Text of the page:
Pop culture is not about depth.
It’s about marketing, supply and demand, [and] consumerism.
Forty years ago, when my mother had nine years notched into her belt, bright and vibrant colors were the biggest fad that had hit the pop culture. That and bean bag chairs. Today, one cannot easily tell if it’s better to be fat or skinny, or to be a nerd or a cool cat. If a lady is not a lover of Taylor Swift, and her constant repeat of the same song different lyrics, then one is probably into the whole Miley Cyrus and her “punk” look. When it comes to pop culture, my thoughts do not differ from Trevor Dunn’s opinion; pop culture is a fake way to secretly swoon everyone onto the same path, even though we’re all meant to be different.
I do enjoy sitting down and watching a good episode of Sherlock or Supernatural, but I cannot say I’m so obsessed with it. I’m far from following the “Superwholock” fandom, because it would be silly to spend so much time and energy, and especially money on materialistic things that are supposed to “originate” me. Plus, these things don’t really do anything in particular for me; all that these products do is taking money out of my wallet and sticking it in the company’s. If I spent $22 on a tee shirt with Benedict Cumberbatch’s face on it, what am I proving? I could take that $22, go to Walmart, and buy maybe a few shirts, or a shirt and some food (after all, I’m in college, and I need food).
Pop culture is far from important to me because I am my own person. I am me. I don’t follow “the norm.” I enjoy watching old TV shows that are in black and white. Culture today yearns for thrillers—the more blood the merrier. I wear skirts almost all of the time, which makes me like a woman before the roaring 20’s and the term “flapper” came about. If Beethoven, Mozart, Bach, or Chopin were alive today I would probably be their number one “fangirl.” Today, if one isn’t wearing the hottest trends, downloading the latest app, or even banging as many people as possible then he or she is most likely considered a prude, or technologically illiterate.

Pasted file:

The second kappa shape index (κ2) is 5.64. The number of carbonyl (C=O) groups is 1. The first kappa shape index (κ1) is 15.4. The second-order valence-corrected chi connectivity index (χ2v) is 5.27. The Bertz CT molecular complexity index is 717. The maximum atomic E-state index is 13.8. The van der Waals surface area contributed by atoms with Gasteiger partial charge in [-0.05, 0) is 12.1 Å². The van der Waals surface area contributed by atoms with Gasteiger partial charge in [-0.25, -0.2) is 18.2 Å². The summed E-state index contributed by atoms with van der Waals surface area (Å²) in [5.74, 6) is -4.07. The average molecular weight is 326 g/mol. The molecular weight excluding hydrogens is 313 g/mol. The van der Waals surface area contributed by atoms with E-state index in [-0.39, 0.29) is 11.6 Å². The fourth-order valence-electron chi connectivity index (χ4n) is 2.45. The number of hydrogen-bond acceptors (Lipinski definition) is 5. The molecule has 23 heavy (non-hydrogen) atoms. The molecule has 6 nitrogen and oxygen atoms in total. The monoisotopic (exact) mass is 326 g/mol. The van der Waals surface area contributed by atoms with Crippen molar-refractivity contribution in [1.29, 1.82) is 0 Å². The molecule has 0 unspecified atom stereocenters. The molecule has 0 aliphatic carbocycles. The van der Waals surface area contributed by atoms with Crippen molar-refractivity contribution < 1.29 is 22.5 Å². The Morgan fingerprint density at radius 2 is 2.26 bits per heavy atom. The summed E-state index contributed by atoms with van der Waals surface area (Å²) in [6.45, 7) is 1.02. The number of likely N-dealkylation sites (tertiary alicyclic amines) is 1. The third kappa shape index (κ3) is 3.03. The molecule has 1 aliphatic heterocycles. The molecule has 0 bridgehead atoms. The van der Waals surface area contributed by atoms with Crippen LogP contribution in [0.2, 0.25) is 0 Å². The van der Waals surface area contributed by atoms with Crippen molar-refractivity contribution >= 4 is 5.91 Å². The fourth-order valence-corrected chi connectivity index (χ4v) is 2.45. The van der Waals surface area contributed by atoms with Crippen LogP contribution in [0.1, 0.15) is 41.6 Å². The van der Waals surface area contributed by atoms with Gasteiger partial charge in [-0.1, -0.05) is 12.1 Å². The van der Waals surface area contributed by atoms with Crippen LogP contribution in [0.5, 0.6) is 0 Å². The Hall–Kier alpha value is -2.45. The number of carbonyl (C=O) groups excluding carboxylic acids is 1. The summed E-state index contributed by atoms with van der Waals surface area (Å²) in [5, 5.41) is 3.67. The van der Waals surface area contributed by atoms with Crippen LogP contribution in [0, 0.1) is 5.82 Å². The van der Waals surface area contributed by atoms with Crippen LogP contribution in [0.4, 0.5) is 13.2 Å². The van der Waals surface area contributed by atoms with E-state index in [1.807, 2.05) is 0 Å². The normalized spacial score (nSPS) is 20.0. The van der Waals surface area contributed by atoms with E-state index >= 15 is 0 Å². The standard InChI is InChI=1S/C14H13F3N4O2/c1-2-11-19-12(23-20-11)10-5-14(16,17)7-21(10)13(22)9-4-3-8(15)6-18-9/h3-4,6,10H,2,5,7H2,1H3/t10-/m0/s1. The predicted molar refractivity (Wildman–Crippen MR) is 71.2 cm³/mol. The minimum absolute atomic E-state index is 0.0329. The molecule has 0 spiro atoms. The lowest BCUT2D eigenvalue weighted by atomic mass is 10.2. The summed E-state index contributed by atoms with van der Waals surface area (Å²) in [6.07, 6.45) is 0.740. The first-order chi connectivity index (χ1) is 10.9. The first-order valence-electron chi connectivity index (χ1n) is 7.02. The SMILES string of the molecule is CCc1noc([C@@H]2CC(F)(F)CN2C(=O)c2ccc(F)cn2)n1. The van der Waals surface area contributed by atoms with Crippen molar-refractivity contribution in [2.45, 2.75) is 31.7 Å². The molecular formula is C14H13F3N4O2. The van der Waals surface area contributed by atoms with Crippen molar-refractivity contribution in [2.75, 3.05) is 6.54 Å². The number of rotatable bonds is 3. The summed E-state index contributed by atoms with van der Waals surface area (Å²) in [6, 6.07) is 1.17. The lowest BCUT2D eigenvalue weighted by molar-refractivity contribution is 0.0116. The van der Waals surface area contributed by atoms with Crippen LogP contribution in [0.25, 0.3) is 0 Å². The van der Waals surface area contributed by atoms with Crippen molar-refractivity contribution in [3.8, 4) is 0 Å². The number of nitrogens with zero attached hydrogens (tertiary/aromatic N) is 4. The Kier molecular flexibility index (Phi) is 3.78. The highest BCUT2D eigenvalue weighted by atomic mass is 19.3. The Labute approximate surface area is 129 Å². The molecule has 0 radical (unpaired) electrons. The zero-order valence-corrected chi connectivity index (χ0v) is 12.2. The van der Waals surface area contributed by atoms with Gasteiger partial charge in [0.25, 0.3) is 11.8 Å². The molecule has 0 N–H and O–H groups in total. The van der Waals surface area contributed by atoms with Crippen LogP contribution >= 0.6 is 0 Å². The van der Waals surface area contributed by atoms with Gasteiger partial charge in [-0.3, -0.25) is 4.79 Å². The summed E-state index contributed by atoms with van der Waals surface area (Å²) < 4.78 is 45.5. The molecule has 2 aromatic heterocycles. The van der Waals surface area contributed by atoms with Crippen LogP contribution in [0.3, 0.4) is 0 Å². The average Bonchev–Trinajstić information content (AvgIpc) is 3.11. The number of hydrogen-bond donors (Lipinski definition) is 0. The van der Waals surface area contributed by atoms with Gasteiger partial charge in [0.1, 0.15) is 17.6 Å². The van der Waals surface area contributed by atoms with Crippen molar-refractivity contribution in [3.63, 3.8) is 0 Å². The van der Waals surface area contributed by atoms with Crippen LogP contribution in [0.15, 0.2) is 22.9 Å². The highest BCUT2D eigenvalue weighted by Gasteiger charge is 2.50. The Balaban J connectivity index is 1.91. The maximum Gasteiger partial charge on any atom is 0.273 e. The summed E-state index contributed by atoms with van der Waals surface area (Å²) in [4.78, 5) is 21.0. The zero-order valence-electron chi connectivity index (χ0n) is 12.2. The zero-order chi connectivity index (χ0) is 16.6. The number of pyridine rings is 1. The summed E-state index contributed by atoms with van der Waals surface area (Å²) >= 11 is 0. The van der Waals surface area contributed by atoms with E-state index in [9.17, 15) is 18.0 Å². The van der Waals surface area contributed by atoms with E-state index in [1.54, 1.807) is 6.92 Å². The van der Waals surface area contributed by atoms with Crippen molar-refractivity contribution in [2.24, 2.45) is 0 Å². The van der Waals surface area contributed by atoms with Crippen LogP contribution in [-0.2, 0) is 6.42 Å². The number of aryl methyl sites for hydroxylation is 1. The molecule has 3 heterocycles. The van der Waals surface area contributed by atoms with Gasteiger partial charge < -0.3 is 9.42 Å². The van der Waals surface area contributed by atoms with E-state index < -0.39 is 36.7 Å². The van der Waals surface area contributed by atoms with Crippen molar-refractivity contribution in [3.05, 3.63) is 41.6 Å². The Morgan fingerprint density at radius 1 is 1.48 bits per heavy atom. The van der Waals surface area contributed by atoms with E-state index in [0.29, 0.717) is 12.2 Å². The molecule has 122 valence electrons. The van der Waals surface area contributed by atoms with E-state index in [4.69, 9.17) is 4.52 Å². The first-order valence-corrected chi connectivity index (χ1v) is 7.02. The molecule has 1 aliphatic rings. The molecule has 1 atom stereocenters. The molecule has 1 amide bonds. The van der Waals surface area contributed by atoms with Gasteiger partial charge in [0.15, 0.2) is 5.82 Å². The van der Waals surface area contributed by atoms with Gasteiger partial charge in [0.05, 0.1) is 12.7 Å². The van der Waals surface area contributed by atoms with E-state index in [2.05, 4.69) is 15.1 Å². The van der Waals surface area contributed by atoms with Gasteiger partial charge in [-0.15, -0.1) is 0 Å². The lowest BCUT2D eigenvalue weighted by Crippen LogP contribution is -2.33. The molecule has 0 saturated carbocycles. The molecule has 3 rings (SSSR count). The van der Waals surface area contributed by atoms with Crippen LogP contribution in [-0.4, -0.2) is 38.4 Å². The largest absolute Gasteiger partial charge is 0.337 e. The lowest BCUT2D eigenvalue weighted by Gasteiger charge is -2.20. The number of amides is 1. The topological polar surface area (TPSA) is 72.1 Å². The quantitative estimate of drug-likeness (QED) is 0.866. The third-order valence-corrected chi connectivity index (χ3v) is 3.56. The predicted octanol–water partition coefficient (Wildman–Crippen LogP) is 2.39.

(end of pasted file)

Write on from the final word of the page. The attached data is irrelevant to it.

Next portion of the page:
Today we have the phrase burned in our head “Be you. Be different.” Yet, when a fish strives to be that purple hue in a tank of yellow fish, that fish is bullied until it lives its life in the shadows of a fake, hollow rock. In a world full of people defining what is hot or not, we get eyed suspiciously for dressing or looking different. The world orders us to be different, but being different is frowned upon.
I haven’t gone to a beauty salon in about 5 years, not even for a simple “trim.” My hair, which is now past my booty, is almost always in a bun. When I do let it down I get so many comments or questions on it. “How long has it been since you cut it? Why don’t you cut it? Wait…you don’t even get it trimmed? For real? Your hair is probably unhealthy. You DON’T have split ends?! How?!”
Akil Thompson once said, “Today teenagers are more worried about losing their smart phone than their virginity.” So true. Ever see someone freak out because he/she thought that their phone was lost? Ever see someone freak out because he/she lost their virginity? No…they’re most likely bragging about it, or proud of it. I’m proud to say at almost 22 years old, I’m a virgin. Still. After enduring all the temptations that high school, and college both have thrown at me. Even though I spent half of my college life in a committed relationship, the world screams, “If you aren’t having sex in your relationship you’re pathetic.” It was something that my boyfriend at the time and I talked about a lot. That trying to stay pure until marriage is so hard.
Stay strong. Be different. Don’t let the world push you down because you’ve decided to stray from the majority.